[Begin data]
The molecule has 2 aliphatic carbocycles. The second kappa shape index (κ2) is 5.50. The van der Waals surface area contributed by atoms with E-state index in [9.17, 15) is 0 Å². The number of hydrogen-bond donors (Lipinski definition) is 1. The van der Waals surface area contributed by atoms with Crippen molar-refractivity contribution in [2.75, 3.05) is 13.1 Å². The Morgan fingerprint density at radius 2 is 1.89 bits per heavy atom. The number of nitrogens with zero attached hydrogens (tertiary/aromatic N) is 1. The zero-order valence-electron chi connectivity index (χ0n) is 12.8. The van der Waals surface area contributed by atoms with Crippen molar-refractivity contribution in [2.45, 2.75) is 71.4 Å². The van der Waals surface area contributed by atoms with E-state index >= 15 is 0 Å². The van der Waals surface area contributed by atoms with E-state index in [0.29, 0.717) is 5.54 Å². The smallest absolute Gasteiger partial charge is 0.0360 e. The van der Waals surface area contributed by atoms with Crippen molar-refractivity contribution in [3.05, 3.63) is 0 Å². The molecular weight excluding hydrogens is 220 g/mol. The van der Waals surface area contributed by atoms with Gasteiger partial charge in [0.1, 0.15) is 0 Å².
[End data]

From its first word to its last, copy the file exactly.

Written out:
The molecule has 2 aliphatic carbocycles. The second kappa shape index (κ2) is 5.50. The van der Waals surface area contributed by atoms with E-state index in [9.17, 15) is 0 Å². The number of hydrogen-bond donors (Lipinski definition) is 1. The van der Waals surface area contributed by atoms with Crippen molar-refractivity contribution in [2.75, 3.05) is 13.1 Å². The Morgan fingerprint density at radius 2 is 1.89 bits per heavy atom. The number of nitrogens with zero attached hydrogens (tertiary/aromatic N) is 1. The zero-order valence-electron chi connectivity index (χ0n) is 12.8. The van der Waals surface area contributed by atoms with Crippen molar-refractivity contribution in [2.45, 2.75) is 71.4 Å². The van der Waals surface area contributed by atoms with E-state index >= 15 is 0 Å². The van der Waals surface area contributed by atoms with E-state index in [0.29, 0.717) is 5.54 Å². The smallest absolute Gasteiger partial charge is 0.0360 e. The van der Waals surface area contributed by atoms with Crippen molar-refractivity contribution in [3.05, 3.63) is 0 Å². The molecular weight excluding hydrogens is 220 g/mol. The van der Waals surface area contributed by atoms with Gasteiger partial charge in [0.1, 0.15) is 0 Å².